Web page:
December 06, 2015
Behold the Naviator, a new drone built by researchers and students at Rutgers University. As the portmanteau moniker would suggest, the bot is at home both in the water and in the air. This remotely controlled quadcopter can transition from flight to underwater mode and back seemingly with ease.
The Office of Naval Research commissioned this project in the hope of creating a new vehicle capable of rapid deployment for a multitude of missions. For example, a combination quadcopter-sub could inspect bridge foundations, investigate undersea pollution, or perform search-and-rescue operations.
While these would make great commercial applications, the military is most likely interested in the technology to rapidly detect and map underwater mines. As Javier Diez, a professor in the Department of Mechanical and Aerospace Engineering, says, “Mines are probably the biggest problem for the Navy.”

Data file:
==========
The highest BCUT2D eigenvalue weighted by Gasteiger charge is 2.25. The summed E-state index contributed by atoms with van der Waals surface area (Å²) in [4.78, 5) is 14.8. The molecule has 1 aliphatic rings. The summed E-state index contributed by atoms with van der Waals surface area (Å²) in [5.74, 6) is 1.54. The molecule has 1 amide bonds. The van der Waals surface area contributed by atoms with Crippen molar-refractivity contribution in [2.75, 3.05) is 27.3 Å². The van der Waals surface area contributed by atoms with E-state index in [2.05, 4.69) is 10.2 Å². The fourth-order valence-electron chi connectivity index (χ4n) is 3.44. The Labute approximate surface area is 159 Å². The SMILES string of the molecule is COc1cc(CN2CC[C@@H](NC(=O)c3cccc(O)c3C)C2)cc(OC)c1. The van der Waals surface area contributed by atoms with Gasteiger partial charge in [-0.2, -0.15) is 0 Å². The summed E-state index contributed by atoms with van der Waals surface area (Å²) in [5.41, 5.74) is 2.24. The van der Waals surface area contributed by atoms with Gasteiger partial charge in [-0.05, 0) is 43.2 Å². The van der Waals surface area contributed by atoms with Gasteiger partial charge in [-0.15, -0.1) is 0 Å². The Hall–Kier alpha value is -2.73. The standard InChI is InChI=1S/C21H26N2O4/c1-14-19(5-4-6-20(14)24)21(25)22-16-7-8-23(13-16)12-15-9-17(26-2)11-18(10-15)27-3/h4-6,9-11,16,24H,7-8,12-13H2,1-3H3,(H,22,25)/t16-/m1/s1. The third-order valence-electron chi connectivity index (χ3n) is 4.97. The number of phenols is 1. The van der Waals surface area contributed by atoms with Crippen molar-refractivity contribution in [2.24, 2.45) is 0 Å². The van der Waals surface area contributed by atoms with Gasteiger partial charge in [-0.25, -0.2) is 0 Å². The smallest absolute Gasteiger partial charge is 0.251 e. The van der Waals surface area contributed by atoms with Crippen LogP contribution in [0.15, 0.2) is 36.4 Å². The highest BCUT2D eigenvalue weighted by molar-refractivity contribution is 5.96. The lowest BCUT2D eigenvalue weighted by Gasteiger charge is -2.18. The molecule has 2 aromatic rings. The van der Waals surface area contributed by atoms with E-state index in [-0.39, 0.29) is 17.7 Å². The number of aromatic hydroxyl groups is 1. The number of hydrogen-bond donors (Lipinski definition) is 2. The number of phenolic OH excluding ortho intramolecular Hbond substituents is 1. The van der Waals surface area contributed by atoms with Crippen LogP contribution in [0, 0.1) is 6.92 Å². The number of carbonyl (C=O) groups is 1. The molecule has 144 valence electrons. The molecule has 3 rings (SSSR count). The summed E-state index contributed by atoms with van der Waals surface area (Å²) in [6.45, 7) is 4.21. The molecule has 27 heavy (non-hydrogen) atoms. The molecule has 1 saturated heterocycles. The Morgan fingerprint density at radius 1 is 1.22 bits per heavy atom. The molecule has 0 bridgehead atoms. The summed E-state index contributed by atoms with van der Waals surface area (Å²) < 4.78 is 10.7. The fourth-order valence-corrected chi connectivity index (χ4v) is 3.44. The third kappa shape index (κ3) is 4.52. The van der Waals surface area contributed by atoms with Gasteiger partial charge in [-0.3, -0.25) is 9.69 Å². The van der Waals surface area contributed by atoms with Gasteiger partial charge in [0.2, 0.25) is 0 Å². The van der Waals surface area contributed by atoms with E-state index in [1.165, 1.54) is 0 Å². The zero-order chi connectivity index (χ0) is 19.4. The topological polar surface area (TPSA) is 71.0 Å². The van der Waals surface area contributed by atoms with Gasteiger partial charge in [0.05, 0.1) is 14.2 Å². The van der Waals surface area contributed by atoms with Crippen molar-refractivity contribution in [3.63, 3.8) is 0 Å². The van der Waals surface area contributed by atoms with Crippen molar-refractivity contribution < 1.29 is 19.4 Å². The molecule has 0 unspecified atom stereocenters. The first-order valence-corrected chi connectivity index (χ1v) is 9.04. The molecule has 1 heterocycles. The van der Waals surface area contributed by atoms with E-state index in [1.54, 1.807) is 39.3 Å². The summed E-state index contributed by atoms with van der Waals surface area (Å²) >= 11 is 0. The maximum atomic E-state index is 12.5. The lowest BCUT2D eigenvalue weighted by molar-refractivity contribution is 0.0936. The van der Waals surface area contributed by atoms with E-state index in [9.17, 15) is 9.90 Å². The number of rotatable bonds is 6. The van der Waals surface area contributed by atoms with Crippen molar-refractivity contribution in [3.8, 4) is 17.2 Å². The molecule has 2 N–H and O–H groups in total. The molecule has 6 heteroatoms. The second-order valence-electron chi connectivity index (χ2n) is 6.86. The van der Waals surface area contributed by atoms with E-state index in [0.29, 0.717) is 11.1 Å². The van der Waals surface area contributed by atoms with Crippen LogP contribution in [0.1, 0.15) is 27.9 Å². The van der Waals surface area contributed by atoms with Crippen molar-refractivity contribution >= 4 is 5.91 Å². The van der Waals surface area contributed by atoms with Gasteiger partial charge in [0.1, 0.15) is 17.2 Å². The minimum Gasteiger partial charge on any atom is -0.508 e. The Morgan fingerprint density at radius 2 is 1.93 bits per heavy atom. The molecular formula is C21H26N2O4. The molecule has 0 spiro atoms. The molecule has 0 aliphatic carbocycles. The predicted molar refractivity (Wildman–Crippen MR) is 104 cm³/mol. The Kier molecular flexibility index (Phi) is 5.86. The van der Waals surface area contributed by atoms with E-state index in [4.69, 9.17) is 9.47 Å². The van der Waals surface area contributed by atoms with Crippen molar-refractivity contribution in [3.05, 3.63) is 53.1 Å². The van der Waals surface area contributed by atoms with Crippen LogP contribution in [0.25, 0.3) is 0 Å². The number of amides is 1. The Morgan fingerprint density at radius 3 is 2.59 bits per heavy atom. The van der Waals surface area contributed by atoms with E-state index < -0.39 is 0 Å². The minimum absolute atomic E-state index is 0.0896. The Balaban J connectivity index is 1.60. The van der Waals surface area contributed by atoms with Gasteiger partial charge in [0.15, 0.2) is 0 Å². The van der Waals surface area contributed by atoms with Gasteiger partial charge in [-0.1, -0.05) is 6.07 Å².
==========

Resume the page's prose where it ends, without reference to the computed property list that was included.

This first prototype is merely a proof of concept that has a few development hurdles to overcome. Those include scaling up to a size that can support relevant payloads like cameras and sensors. Underwater dynamics must also be improved to allow increased maneuverability and depth. Because radio transmission through water is difficult, the craft must be tethered at this time to provide continuous communications. Even so, it’s easy to watch this demo and imagine an unmanned autonomous drone that can be programmed to accomplish a mission that requires it to swim and fly.